We’ve all been there, staring at the computer screen, watching the day slowly tick by, waiting for the clock to hit 5:00 so we can leave. On the drive home we start thinking can I really do this for the rest of this week. Can I stand another day doing the same boring job that I’ve done for the last 10 years. Then the really terrifying thought grips you. Oh my God, can I do this job for the next 20 years. That’s when the panic starts and thats when you know you are having a mid-career crisis. I’ve been there, truthfully I’m there now. I’m not sure what I’ll do about it, if anything, but I’ve spent a lot of time talking with friends and family and research information about the topic. It would seem that I’m not alone. Vadafone conducted a survey and found that people from all age groups show a large amount of dissatisfaction with their job with those people 31-35 being the most unhappy of any group they tested – with over half of them unhappy with their career. The reasons were varied but the main ones were feelings of being undervalued, not being fulfilled and just being plain unmotivated.
So great now we know we are not alone and that we don’t have to feel so guilty about having a job when many are out of work, what do we do. I think the first and most often heard piece of advice is not to do anything drastic. This seems obvious to me, like not quitting your current job before you have another – believe it or not many do this. But this advice is more subtle than that. Meaning that it is best to give yourself some time to really think about what is making you unhappy in your current job. It really pays to talk to friends and family at this point. Surprisingly you’ll often find that the reason you are unhappy has nothing to do with your career and is caused by outside emotional influences i.e. relationships, financial worries etc.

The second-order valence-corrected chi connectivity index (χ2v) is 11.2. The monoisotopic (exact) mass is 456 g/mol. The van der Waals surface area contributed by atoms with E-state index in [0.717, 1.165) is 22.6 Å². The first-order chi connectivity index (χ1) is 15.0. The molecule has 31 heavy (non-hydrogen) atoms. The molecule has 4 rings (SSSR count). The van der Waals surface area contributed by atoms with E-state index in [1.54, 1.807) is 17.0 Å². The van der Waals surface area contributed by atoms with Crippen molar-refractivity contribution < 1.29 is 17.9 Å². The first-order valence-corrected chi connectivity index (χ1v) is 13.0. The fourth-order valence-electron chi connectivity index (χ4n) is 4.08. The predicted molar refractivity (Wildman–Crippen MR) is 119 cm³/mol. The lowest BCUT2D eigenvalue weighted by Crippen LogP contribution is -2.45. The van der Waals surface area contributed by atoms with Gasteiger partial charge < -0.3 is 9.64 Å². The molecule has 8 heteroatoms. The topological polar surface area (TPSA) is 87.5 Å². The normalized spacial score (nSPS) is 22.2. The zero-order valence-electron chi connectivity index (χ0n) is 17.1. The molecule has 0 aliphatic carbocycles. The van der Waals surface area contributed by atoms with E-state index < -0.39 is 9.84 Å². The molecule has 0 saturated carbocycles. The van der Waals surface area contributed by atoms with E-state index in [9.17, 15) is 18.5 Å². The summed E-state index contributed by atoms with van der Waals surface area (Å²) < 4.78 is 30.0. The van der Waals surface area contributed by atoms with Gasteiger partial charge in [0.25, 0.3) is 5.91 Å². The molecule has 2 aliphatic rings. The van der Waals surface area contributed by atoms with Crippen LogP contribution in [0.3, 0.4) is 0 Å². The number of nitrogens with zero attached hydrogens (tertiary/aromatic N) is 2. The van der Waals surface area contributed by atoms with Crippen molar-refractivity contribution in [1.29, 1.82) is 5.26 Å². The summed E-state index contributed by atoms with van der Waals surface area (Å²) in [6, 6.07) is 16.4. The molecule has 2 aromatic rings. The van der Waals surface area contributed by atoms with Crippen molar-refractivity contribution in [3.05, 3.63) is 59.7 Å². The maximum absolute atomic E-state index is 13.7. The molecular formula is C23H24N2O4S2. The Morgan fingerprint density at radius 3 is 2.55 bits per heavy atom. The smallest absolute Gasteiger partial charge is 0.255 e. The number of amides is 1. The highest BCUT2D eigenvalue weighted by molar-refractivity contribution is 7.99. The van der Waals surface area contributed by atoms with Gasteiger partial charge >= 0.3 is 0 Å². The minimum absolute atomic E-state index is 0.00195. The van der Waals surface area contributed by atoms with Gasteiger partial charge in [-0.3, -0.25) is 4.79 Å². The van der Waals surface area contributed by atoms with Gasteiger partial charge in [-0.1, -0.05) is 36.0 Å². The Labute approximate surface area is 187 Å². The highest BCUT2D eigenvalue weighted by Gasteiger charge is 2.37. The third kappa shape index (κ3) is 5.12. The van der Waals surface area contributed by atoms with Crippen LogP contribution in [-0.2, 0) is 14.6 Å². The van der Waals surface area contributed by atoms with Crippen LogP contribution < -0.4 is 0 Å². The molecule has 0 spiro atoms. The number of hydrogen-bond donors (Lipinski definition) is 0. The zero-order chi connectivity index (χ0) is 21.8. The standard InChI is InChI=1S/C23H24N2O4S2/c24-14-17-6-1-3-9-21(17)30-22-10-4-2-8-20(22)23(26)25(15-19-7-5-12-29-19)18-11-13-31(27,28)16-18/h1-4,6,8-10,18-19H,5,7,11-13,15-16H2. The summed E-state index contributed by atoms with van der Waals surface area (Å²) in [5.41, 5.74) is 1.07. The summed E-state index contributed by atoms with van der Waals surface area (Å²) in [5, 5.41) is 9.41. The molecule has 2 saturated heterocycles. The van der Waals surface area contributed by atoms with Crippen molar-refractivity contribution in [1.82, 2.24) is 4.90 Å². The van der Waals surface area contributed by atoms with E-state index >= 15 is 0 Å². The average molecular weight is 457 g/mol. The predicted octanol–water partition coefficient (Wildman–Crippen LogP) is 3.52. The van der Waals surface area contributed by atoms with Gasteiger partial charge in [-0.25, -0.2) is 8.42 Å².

Giving yourself some time also allows you the opportunity to test the waters of other careers. Of course this is not always possible but there are many opportunities to volunteer on your off days, do charity work, shadow a friend at work whose job you think you might like. This way you can test the waters before jumping head first into a new career move. And my final piece of advice is go for it. If you really can’t stand working at your career and it is effecting your day-to-day happiness then make a change. It will not always be easy, and sometimes you may need additional training, schooling, and new skills but with enough strength and determination you can preserver. I hope these tips have been helpful for you. Now I just need to figure out what I’m going to do.